Preparatory work to begin at the Cumberland Health Centre today
Preparatory work for the repair and beautification of the Cumberland Health Centre in St Catherine will begin today.
The health centre is one of two national Labour Day projects that will receive focus on Labour Day, May 23, which will be observed under the theme 'Ramp it up ... Fix it up'.
The other project is the St Ann's Bay Infant School in St Ann. This year's Labour Day activities are centred on health and education.
Work on the health centre will include renovations to the bathrooms and waiting rooms and the general cleaning and beautification of areas surrounding the building.
Minister of Culture, Gender, Entertainment and Sport Olivia Grange said the national project "will certainly underscore the importance of improving health centres across the island".
Grange also mentioned the health ministry's Adopt a Clinic initiative, which seeks to improve the ambience, appearance and availability of equipment at the 320 health centres across the island.
She said some of the centres have been prioritised for adoption by Jamaicans at home and in the diaspora.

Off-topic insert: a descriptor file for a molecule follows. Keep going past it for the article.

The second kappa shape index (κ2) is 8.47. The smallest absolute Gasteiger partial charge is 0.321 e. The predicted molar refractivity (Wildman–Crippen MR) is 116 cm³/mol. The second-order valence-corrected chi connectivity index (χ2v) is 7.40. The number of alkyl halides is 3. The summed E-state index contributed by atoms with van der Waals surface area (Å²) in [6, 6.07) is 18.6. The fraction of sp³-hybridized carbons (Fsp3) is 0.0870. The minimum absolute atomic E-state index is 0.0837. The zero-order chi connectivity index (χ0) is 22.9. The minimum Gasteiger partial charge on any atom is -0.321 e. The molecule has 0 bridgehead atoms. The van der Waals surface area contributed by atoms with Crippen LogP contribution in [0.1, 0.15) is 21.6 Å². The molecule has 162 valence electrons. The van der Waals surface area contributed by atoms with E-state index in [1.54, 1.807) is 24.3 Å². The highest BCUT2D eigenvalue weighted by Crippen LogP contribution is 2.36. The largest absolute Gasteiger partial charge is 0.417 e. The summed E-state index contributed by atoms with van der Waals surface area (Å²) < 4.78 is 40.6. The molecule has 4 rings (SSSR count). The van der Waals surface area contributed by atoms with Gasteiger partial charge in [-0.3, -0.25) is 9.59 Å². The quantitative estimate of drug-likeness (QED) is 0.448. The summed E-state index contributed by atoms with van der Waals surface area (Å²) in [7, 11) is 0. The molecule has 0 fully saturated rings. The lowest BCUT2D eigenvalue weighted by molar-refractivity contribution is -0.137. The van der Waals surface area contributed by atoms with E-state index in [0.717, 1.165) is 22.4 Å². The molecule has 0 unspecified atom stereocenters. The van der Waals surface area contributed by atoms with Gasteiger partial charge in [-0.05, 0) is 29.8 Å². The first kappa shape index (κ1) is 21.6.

"The Ministry of Health has an intense Adopt a Clinic programme, and they specially target the diaspora, where they are trying to get Jamaicans overseas to partner with the ministry in adopting health centres in Jamaica," she said.
PROVIDING VITAL HEALTHCARE
Grange said that the Government is committed to ensuring that the facilities are equipped and in good condition so as "to ensure that our pregnant mothers, our children and our elderly are provided with vital healthcare service because they are most vulnerable".
Meanwhile, Medical Officer of Health for the St Catherine Health Department Dr Pauline Weir said the health centre, which serves more than 12 districts, is small.
In 2017, more than 12,500 patients visited the facility, which offers maternal and child healthcare (ante- and post-natal), family planning and curative clinics on Wednesdays and Fridays.
"It's a big area and some are tightly populated, and in all the areas we have people who are very poor and need our services desperately," she said.
According to Weir, the facility began as a maternal and Type 1 health centre but had to expand because of the varying health needs.